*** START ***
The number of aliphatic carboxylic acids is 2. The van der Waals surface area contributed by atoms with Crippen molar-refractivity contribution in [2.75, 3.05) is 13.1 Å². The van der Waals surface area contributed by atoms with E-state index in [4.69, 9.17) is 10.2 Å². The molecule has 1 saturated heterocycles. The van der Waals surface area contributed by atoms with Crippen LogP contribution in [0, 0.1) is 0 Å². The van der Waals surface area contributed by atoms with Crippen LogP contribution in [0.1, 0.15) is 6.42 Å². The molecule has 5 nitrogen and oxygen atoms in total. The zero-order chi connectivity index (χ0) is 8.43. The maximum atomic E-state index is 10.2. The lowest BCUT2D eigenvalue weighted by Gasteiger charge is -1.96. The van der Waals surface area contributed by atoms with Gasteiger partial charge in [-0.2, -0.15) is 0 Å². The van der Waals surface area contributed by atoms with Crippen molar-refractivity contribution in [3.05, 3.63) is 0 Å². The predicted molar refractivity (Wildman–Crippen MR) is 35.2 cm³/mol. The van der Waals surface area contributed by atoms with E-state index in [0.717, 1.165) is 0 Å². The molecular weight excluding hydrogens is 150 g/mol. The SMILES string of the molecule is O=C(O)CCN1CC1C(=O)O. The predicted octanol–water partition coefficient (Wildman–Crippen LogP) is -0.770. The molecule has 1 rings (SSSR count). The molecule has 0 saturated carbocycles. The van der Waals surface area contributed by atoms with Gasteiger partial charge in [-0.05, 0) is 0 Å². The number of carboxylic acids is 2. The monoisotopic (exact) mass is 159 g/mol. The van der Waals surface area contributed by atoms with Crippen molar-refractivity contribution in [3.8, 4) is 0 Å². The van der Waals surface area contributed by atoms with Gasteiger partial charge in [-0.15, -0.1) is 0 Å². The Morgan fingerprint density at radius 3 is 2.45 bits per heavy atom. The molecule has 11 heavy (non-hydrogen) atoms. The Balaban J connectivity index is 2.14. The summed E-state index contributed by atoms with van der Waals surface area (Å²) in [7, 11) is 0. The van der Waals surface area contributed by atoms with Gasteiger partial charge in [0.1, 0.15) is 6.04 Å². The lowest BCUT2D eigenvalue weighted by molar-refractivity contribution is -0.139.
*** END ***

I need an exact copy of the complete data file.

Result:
The number of aliphatic carboxylic acids is 2. The van der Waals surface area contributed by atoms with Crippen molar-refractivity contribution in [2.75, 3.05) is 13.1 Å². The van der Waals surface area contributed by atoms with E-state index in [4.69, 9.17) is 10.2 Å². The molecule has 1 saturated heterocycles. The van der Waals surface area contributed by atoms with Crippen LogP contribution in [0, 0.1) is 0 Å². The van der Waals surface area contributed by atoms with Crippen LogP contribution in [0.1, 0.15) is 6.42 Å². The molecule has 5 nitrogen and oxygen atoms in total. The zero-order chi connectivity index (χ0) is 8.43. The maximum atomic E-state index is 10.2. The lowest BCUT2D eigenvalue weighted by Gasteiger charge is -1.96. The van der Waals surface area contributed by atoms with Gasteiger partial charge in [-0.2, -0.15) is 0 Å². The van der Waals surface area contributed by atoms with Crippen molar-refractivity contribution in [3.05, 3.63) is 0 Å². The predicted molar refractivity (Wildman–Crippen MR) is 35.2 cm³/mol. The van der Waals surface area contributed by atoms with E-state index in [0.717, 1.165) is 0 Å². The molecular weight excluding hydrogens is 150 g/mol. The SMILES string of the molecule is O=C(O)CCN1CC1C(=O)O. The predicted octanol–water partition coefficient (Wildman–Crippen LogP) is -0.770. The molecule has 1 rings (SSSR count). The molecule has 0 saturated carbocycles. The van der Waals surface area contributed by atoms with Gasteiger partial charge in [-0.05, 0) is 0 Å². The number of carboxylic acids is 2. The monoisotopic (exact) mass is 159 g/mol. The van der Waals surface area contributed by atoms with Crippen molar-refractivity contribution in [3.8, 4) is 0 Å². The van der Waals surface area contributed by atoms with Gasteiger partial charge in [-0.15, -0.1) is 0 Å². The Morgan fingerprint density at radius 3 is 2.45 bits per heavy atom. The molecule has 11 heavy (non-hydrogen) atoms. The Balaban J connectivity index is 2.14. The summed E-state index contributed by atoms with van der Waals surface area (Å²) in [7, 11) is 0. The van der Waals surface area contributed by atoms with Gasteiger partial charge in [0.1, 0.15) is 6.04 Å². The lowest BCUT2D eigenvalue weighted by molar-refractivity contribution is -0.139.